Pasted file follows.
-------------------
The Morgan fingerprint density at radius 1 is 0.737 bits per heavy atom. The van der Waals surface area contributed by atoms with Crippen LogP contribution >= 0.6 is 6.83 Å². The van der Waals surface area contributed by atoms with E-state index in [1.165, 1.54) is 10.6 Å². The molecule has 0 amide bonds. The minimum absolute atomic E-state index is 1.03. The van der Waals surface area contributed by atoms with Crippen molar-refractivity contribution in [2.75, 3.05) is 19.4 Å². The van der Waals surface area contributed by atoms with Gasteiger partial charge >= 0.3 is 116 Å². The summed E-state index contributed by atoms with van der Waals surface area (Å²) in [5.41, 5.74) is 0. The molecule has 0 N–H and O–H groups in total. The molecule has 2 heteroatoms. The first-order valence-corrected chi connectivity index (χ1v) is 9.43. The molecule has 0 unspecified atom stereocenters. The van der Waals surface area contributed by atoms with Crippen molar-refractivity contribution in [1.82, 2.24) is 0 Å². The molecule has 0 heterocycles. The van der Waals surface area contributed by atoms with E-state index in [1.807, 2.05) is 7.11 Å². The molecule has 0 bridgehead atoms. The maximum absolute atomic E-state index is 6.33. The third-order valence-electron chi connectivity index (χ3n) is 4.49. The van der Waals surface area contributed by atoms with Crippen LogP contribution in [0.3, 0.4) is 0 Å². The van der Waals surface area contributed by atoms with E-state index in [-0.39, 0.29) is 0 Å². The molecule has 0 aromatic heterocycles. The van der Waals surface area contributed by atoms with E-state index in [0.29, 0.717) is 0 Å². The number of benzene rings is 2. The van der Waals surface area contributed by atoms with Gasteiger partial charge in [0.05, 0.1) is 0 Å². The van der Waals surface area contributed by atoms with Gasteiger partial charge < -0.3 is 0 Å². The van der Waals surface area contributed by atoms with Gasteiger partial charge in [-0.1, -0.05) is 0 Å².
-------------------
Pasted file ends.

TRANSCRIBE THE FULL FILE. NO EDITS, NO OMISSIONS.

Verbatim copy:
The Morgan fingerprint density at radius 1 is 0.737 bits per heavy atom. The van der Waals surface area contributed by atoms with Crippen LogP contribution >= 0.6 is 6.83 Å². The van der Waals surface area contributed by atoms with E-state index in [1.165, 1.54) is 10.6 Å². The molecule has 0 amide bonds. The minimum absolute atomic E-state index is 1.03. The van der Waals surface area contributed by atoms with Crippen molar-refractivity contribution in [2.75, 3.05) is 19.4 Å². The van der Waals surface area contributed by atoms with Gasteiger partial charge >= 0.3 is 116 Å². The summed E-state index contributed by atoms with van der Waals surface area (Å²) in [5.41, 5.74) is 0. The molecule has 0 N–H and O–H groups in total. The molecule has 2 heteroatoms. The first-order valence-corrected chi connectivity index (χ1v) is 9.43. The molecule has 0 unspecified atom stereocenters. The van der Waals surface area contributed by atoms with Crippen molar-refractivity contribution in [1.82, 2.24) is 0 Å². The molecule has 0 heterocycles. The van der Waals surface area contributed by atoms with E-state index in [1.807, 2.05) is 7.11 Å². The molecule has 0 bridgehead atoms. The maximum absolute atomic E-state index is 6.33. The third-order valence-electron chi connectivity index (χ3n) is 4.49. The van der Waals surface area contributed by atoms with Crippen LogP contribution in [0.3, 0.4) is 0 Å². The van der Waals surface area contributed by atoms with E-state index in [-0.39, 0.29) is 0 Å². The molecule has 0 aromatic heterocycles. The van der Waals surface area contributed by atoms with E-state index in [0.29, 0.717) is 0 Å². The number of benzene rings is 2. The van der Waals surface area contributed by atoms with Gasteiger partial charge in [0.05, 0.1) is 0 Å². The van der Waals surface area contributed by atoms with Gasteiger partial charge < -0.3 is 0 Å². The van der Waals surface area contributed by atoms with Gasteiger partial charge in [-0.1, -0.05) is 0 Å².